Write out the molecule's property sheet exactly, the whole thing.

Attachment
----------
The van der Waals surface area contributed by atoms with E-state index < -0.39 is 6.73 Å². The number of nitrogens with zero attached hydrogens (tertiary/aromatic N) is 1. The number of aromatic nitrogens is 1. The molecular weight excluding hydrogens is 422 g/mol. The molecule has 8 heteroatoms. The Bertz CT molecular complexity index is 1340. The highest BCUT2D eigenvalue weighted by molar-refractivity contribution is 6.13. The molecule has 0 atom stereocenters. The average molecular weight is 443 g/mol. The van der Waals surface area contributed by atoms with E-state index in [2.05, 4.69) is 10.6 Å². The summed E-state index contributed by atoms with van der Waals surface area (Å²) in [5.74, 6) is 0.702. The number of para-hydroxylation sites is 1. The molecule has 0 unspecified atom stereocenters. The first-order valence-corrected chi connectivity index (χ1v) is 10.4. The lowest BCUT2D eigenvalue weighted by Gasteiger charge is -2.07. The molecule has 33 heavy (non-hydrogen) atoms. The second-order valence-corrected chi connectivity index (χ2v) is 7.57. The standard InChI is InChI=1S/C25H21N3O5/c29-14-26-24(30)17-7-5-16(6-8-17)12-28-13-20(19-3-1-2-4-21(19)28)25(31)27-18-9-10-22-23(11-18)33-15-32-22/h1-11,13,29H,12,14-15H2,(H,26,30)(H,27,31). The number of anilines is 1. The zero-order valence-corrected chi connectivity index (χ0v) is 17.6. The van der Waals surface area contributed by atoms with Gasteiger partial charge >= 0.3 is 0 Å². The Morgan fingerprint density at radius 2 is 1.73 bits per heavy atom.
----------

The van der Waals surface area contributed by atoms with E-state index < -0.39 is 6.73 Å². The number of nitrogens with zero attached hydrogens (tertiary/aromatic N) is 1. The number of aromatic nitrogens is 1. The molecular weight excluding hydrogens is 422 g/mol. The molecule has 8 heteroatoms. The Bertz CT molecular complexity index is 1340. The highest BCUT2D eigenvalue weighted by molar-refractivity contribution is 6.13. The molecule has 0 atom stereocenters. The average molecular weight is 443 g/mol. The van der Waals surface area contributed by atoms with E-state index in [2.05, 4.69) is 10.6 Å². The summed E-state index contributed by atoms with van der Waals surface area (Å²) in [5.74, 6) is 0.702. The number of para-hydroxylation sites is 1. The molecule has 0 unspecified atom stereocenters. The first-order valence-corrected chi connectivity index (χ1v) is 10.4. The lowest BCUT2D eigenvalue weighted by Gasteiger charge is -2.07. The molecule has 33 heavy (non-hydrogen) atoms. The second-order valence-corrected chi connectivity index (χ2v) is 7.57. The standard InChI is InChI=1S/C25H21N3O5/c29-14-26-24(30)17-7-5-16(6-8-17)12-28-13-20(19-3-1-2-4-21(19)28)25(31)27-18-9-10-22-23(11-18)33-15-32-22/h1-11,13,29H,12,14-15H2,(H,26,30)(H,27,31). The number of anilines is 1. The zero-order valence-corrected chi connectivity index (χ0v) is 17.6. The van der Waals surface area contributed by atoms with Gasteiger partial charge >= 0.3 is 0 Å². The Morgan fingerprint density at radius 2 is 1.73 bits per heavy atom.